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Tuesday, April 21, 2015

Interview Part 3: Joe Ausanio, Most Incredible

Marist head softball coach Joe Ausanio talks to his team after a tough 3-0 loss to Iona in April 2015. (Greatest 21 Days)
Part 1: Hard Work | Part 2: The View
Part 3: Most Incredible

The early major league outing Joe Ausanio really remembers is his second.

Ausanio's Yankees were in Seattle playing the Mariners at the Kingdome and Ausanio was brought on in extras to hold the home team. Two innings later he had his first major league win.

"It was just incredible," Ausanio recalled recently to The Greatest 21 Days. "The most incredible thing was the last out was a ground ball back to me."

Ausanio caught it, ran it over to first and flipped it to Don Mattingly to seal the win. Mattingly gave Ausanio the ball back and a congratulatory hug.

After the game, he recalled other teammates trying to give him their own form of congratulations as Ausanio did a post-game interview: A pie in the face.

"I didn't care," Ausanio said of the pie effort. "I was so happy. And at that point, you're in kind of a euphoric state. That's the only way I can describe it."

Ausanio went on to play in the majors in parts of two seasons, both with the Yankees. He got into 41 games in all, picking up three other wins and a save.
Marist head softball coach Joe Ausanio coaches third during an April 2015 game. (Greatest 21 Days)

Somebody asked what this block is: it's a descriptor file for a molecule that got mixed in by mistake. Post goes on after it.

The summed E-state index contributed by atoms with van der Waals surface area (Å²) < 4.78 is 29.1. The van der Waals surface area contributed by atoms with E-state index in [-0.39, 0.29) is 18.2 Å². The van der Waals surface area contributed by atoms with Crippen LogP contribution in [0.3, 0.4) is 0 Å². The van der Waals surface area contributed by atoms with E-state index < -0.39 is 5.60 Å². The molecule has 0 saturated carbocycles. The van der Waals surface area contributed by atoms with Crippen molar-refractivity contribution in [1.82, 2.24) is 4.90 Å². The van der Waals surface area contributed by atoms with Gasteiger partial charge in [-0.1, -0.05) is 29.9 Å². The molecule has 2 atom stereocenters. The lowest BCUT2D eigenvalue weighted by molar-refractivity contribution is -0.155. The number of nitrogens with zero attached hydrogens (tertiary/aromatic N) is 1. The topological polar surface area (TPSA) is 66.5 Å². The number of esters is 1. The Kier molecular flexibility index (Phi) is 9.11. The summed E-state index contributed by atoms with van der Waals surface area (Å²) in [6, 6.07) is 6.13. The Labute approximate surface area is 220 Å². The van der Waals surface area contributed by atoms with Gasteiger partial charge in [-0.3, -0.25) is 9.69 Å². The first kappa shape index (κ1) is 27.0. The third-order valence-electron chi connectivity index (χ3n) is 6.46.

He's gone on to stay return to baseball in the front office of the Hudson Valley Renegades near his hometown of Kingston, NY. He's also gone into coaching, heading up the Marist College softball team. He spoke with The Greatest 21 Days in April 2015 before a Marist game.

Ausanio's major league debut came with the Yankees July 14, 1994. He recorded two outs and gave up one earned. It was a debut that came in his seventh year as a pro, having started in the Pittsburgh organization.

When he got there, though, he had an idea of what to expect. His older brother Paul Runge had his own major league career, playing in 183 games over eight seasons with the Braves in the 1980s.

Ausanio recalled his brother as being instrumental in his career. Ausanio recalled going to his first big league camp with the Pirates with some important advice: Ausanio was a rookie. He was to be seen and not heard.

"I would always go up to the veterans and say 'hey, you guys need anything?'" Ausanio said. "I  was just that rookie that tried to do a god job with that."

Ausanio got his call up to the Yankees during the All-Star break. He went on to get into 13 games for the Bombers, giving up six earned in 15.2 innings. His debut at Yankee Stadium came July 26 against the Red Sox. He struck out both Otis Nixon and John Valentin.

His first and only loss came Aug. 11, giving up a run to the Blue Jays in the 13th inning. He also turned out to be the Yankees' final pitcher of the season. That was the final game before the strike.
A Marist pitcher Melanie White delivers to the plate in a April 2015 game at Marist. (Greatest 21 Days)
Ausanio recalled how sudden the majors was gone. If he never got back, he recalled thinking, he'd enjoyed the ride.

"Even if it was the only month I ever got to spend in the big leagues, to me it was worth all those seven years of hard work," Ausanio recalled thinking, "having that time where I could just enjoy and cherish that particular moment."